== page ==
Everybody has a story in them, a string of events that together forms a narrative and influences their choices and behavior. Think about it, when you tell people that you are a good cook what does this mean? You may reference several meals that you have prepared over the years and the praise you received from friends and family for your creations. At a deeper level you might even remember the time you spent in the kitchen with your parents learning the nuances of putting together a meal.
You can wear a culinary badge of competence based on a history of success and you enjoy the confidence that goes along with it. The thing is, story telling works in both directions and if you are still mastering the art of boiling water you have a pretty different story. The stories we tell ourselves can both carry us forward or hinder our progress; you get to choose which one you want to listen to.
Creating a lifestyle where you achieve a healthy weight and confidence means learning a story that aligns with what you are trying to accomplish. The thing is, if you have had a difficult time with weight loss in the past your story may need revisions. In fact, you may need to do a bit more research and find co-author if you really need to make some significant changes.
Before you know where to go you need to write out where you have been. Take the rest of the week and think about your healthy living story. Who are the main characters, who are the villains, what plot twist caught you off guard and what successes did you experience. Once you have this down you can start to write the rest of the story.
Note, you don’t have to write this story alone so don’t be afraid to ask for help.
The Thinking Man sculpture at Musée Rodin in Paris (Photo credit: Wikipedia)
I work with very intelligent people, I mean seriously, some of these people make me feel lazy and intellectually dull. Yet, they struggle with things like getting to the gym on a regular basis or staying within some basic limits for food and alcohol. The thing is, intelligence does little to inoculate you against a frame of mind that tends to hinder instead of help your self-care efforts.
In this second piece on sabotaging thoughts we will look at how you can identify those instances where your way of thinking gets in the way of performing. This isn’t just procrastination, this is the reason that procrastination even exist. Think about the last time you put off doing something that you new was somewhat important but there was a distraction, like YouTube videos of cats playing pianos, that got in the way. There was a thought process that started before you even left the office, grew as you passed the gym and peaked when you decided to hit the drive through instead of the weight-room. Consider, was your day stressful, was there an unfinished bit of work that was bouncing around in your head, did you lose an argument about the increasing talent of household cats?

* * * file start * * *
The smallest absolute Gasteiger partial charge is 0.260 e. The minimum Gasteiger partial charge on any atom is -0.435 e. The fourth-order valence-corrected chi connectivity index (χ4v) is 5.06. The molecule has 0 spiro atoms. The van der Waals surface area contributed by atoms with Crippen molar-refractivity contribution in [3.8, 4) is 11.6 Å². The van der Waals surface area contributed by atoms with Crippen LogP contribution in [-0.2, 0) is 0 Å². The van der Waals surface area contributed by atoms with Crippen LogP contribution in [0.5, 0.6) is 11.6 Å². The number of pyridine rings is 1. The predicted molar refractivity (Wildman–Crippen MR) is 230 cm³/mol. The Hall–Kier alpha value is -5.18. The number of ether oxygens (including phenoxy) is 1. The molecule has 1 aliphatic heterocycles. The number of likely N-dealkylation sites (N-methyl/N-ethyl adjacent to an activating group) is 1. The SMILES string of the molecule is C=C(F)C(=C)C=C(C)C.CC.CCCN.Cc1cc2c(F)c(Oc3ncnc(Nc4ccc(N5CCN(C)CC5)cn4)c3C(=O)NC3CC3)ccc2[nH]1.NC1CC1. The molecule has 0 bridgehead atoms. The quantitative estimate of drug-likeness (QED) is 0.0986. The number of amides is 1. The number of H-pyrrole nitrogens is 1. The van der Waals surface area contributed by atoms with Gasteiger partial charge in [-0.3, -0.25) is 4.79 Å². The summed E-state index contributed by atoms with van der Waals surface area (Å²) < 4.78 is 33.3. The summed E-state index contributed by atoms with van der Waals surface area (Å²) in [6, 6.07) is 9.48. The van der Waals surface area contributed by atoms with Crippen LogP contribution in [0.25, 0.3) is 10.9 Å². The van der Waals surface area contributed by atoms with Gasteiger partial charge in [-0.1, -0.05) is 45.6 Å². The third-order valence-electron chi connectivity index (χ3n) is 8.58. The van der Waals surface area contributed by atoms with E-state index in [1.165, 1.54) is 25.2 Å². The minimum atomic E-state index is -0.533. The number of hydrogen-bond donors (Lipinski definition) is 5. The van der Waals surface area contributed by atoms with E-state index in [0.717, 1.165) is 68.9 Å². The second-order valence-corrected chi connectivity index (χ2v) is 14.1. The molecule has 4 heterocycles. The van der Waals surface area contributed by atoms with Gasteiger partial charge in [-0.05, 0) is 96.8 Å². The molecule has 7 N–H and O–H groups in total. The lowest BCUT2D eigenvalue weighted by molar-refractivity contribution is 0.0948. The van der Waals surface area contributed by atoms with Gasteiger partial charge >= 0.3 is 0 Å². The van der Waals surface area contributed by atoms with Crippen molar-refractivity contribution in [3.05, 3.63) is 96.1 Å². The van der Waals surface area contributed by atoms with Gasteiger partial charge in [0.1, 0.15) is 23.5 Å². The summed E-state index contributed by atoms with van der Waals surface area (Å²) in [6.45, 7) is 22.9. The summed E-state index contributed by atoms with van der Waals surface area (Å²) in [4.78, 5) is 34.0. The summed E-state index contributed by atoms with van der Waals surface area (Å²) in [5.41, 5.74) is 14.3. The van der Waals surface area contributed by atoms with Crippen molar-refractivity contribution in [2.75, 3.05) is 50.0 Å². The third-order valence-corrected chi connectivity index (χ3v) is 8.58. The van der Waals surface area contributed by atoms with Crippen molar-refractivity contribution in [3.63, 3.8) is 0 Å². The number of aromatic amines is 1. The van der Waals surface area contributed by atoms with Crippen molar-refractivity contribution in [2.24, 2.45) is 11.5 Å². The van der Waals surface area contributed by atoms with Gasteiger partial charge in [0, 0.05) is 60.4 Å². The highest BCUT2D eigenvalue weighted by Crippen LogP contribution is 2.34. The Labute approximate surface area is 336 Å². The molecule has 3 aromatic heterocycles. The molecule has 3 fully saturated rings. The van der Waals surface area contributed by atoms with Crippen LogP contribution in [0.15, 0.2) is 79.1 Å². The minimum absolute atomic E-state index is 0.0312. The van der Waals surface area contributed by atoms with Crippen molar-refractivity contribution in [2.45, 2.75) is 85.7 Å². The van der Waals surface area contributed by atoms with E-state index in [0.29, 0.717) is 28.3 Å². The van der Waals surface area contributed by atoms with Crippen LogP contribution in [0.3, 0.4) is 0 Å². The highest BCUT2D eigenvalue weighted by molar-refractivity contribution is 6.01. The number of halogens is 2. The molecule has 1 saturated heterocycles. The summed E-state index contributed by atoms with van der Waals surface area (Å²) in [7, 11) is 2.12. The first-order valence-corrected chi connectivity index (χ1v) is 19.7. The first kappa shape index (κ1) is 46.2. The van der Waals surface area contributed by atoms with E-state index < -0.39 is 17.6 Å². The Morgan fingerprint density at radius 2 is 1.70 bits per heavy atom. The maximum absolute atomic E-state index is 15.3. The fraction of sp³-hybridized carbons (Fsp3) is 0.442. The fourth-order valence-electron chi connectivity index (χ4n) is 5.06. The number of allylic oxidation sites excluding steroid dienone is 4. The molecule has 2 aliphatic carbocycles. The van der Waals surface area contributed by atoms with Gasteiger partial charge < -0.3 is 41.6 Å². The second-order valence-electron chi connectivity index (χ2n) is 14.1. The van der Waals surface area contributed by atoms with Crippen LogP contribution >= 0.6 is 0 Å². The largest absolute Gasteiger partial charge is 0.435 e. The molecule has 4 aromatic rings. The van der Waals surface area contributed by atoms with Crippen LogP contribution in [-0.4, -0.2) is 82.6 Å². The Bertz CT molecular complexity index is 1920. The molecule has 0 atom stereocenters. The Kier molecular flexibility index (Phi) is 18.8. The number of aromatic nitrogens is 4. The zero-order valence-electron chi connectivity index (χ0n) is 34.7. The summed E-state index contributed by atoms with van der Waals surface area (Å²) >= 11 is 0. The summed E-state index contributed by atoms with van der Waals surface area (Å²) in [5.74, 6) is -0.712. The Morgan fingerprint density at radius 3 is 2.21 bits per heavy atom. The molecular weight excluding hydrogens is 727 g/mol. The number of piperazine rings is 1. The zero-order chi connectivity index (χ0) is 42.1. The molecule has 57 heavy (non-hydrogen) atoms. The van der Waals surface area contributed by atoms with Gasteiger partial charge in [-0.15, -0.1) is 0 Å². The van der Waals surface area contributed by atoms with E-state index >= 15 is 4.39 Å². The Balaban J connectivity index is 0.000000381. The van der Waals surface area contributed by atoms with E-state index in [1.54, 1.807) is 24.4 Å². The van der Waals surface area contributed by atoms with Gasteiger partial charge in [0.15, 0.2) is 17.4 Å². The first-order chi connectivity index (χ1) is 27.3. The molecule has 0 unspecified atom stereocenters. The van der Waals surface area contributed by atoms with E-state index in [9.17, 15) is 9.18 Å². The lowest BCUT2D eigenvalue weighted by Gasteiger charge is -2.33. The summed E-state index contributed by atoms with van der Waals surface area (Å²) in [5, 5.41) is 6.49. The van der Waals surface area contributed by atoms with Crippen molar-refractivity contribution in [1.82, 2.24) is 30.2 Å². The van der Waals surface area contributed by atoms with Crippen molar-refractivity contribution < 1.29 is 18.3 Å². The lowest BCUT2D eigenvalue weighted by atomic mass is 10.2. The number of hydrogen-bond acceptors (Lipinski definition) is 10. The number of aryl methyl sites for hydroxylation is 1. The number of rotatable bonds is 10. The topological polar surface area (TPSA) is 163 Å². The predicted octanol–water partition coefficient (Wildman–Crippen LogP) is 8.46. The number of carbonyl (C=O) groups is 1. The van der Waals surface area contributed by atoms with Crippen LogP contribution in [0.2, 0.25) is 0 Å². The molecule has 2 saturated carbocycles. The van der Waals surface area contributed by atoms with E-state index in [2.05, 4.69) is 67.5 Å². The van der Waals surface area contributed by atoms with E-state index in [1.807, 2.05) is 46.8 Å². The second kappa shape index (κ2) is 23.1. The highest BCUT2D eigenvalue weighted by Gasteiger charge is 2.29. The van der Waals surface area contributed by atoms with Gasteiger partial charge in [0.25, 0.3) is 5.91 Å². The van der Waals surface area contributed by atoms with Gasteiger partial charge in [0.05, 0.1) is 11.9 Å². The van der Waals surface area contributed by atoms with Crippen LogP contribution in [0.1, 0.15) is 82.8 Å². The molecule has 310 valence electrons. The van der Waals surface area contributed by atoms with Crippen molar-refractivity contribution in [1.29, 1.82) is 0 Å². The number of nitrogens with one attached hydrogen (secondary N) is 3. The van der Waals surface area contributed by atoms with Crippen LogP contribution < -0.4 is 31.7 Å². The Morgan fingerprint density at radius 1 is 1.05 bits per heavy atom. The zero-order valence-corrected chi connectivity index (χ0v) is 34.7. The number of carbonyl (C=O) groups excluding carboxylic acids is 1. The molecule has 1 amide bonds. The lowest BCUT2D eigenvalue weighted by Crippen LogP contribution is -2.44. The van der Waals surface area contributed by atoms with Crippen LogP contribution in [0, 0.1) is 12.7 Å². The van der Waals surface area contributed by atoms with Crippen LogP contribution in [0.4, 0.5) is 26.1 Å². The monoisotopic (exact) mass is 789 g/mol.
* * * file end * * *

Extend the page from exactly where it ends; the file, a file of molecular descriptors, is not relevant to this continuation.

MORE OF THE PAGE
Even if you are not aware of it thoughts precede actions. The first step in dealing with sabotaging thoughts is to get use to some of the triggers that cause that cascade of electrical impulses to short circuit your plans. Note how stress impacts your day and look at ways to get in the things that you want to do no matter once. A while back I had a client that would drop his bag off at the gym first thing in the morning with the house keys just so he had to go there to get them. What is setting off the sabotaging thoughts in your life?
I was a cartoon buff when I was a kid and not much has changed over the years, Saturday mornings I still wake up early to watch my toons. There is an iconic scene that has passed down over the decades where a character debates good and evil with a devil and angel on each shoulder. This frames the struggle that many of us may feel when we try to make decisions about self-care. You know you want to go to the gym, you feel so much better after a workout but you worked so hard today maybe it would be better if you go home and recharge so you can get a better workout in later.
Sabotaging thoughts can get in the way of even our best intentions, it doesn’t matter what your plan is or how much you have been looking forward to the activity, in an instance you can decide not to go. Think of a sabotaging thought as those little voices in your head that internal dialog that is constantly talking. These voices justify, rationalize, intellectualize and basically just come up with every excuse in the book for you.
This week I am going to take a look at how thinking can get in the way of the things that we want to do but just can’t seem to make happen. Often, our thinking process can be the deciding factor when it comes to get things done or coming up short. We will look at motivation, procrastination, discipline and just what it means to break through mental barriers and get things done.